MANCHESTER, N.H. - For months now the Republican presidential candidates, save one, have mostly ignored Hispanic voters. But that might all be about to change as the campaign now heads south and west.
With voting in Iowa and New Hampshire in the rear view mirror, the focus of the political world shifts toward South Carolina, Florida and, in early February, Nevada. Because there are more Latinos in South Carolina - 235,000 - than in Iowa and New Hampshire combined - 151,000 and 36,000, respectively - the tenor of the Republican hopefuls toward Latinos might shift, too.
From the Palmetto State, the campaign then moves on to two states with far larger Hispanic populations: Florida, where 22.5 percent of the state is Latino, and Nevada, where more than a quarter of the state is Latino: 26.5 percent.
"Definitely, they have to pay attention to Hispanics because the subject of immigration has already come up. That's a fact," said Carlos Gonzalez, a New Hampshire state representative. "Once our candidate Mitt Romney started to talk about his Mexican heritage, his family, that's an indication that there's no turning around. The issue of immigration, along with the economy, will be one of the main issues in the upcoming election."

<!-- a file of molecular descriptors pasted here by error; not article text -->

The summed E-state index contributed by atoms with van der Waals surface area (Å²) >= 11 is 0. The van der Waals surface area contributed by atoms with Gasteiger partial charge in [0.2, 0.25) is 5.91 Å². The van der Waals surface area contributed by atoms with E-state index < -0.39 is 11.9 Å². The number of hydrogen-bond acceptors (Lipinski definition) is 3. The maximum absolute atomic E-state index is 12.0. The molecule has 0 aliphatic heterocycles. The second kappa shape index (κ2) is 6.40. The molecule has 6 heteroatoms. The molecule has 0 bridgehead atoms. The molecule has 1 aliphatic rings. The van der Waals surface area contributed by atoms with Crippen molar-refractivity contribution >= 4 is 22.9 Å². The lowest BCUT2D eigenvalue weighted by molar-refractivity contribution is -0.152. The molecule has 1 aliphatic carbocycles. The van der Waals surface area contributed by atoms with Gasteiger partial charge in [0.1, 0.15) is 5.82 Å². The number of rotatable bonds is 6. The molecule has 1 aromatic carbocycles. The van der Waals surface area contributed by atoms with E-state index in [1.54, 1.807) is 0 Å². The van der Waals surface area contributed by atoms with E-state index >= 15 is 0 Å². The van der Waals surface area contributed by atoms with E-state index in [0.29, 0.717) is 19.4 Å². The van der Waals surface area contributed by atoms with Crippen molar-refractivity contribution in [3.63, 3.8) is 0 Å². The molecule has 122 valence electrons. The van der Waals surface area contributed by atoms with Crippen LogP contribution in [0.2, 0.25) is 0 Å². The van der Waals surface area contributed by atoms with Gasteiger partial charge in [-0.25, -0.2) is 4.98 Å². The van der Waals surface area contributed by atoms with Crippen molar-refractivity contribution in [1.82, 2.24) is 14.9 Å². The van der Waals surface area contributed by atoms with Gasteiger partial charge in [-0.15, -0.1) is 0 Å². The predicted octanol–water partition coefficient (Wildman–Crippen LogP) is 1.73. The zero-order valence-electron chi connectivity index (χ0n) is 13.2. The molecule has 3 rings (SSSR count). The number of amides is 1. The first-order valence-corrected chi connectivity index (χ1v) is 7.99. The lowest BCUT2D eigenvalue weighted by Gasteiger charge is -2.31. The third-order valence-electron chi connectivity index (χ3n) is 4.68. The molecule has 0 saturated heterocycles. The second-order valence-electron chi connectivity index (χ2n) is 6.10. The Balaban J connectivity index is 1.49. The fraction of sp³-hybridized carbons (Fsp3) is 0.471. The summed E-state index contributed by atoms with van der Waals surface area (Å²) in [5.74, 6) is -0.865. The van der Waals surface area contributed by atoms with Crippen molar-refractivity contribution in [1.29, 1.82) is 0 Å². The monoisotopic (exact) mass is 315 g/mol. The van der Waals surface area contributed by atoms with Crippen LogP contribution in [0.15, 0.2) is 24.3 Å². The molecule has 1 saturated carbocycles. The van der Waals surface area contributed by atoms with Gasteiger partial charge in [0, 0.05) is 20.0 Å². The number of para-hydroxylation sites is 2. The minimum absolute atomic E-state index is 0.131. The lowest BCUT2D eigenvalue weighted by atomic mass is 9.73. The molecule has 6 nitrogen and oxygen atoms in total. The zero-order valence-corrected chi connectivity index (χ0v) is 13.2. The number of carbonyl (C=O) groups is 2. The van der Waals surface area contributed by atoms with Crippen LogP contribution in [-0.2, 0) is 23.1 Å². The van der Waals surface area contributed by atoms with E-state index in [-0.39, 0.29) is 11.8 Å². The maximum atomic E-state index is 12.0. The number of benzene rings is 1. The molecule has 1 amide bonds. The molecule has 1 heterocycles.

"The candidates will have to include all segments of the population, but especially Hispanics. To date, they have not been addressed head on, but that will change," added Gonzalez, the state's first Hispanic elected official.
With the Latino vote now becoming so crucial - not just in the GOP primary but to a far greater extent in the general election - the Republican candidates could benefit from wooing the nation's fastest-growing voting bloc. More than half the growth in the country's total population between 2000 and 2010 was because of the massive increase in the Hispanic population.
Of the GOP candidates, only Newt Gingrich has made much of an effort thus far to court the Latino vote. The former House Speaker has outlined the most moderate immigration stance of all the candidates, saying at a debate in Washington, D.C., in November that the government should not expel immigrants if they have put down roots here: for instance, if they have been here for a quarter of a century, raising a family, paying taxes and obeying the law.
While Gingrich does not think those undocumented immigrants should be granted full citizenship, he does think they should get legal status.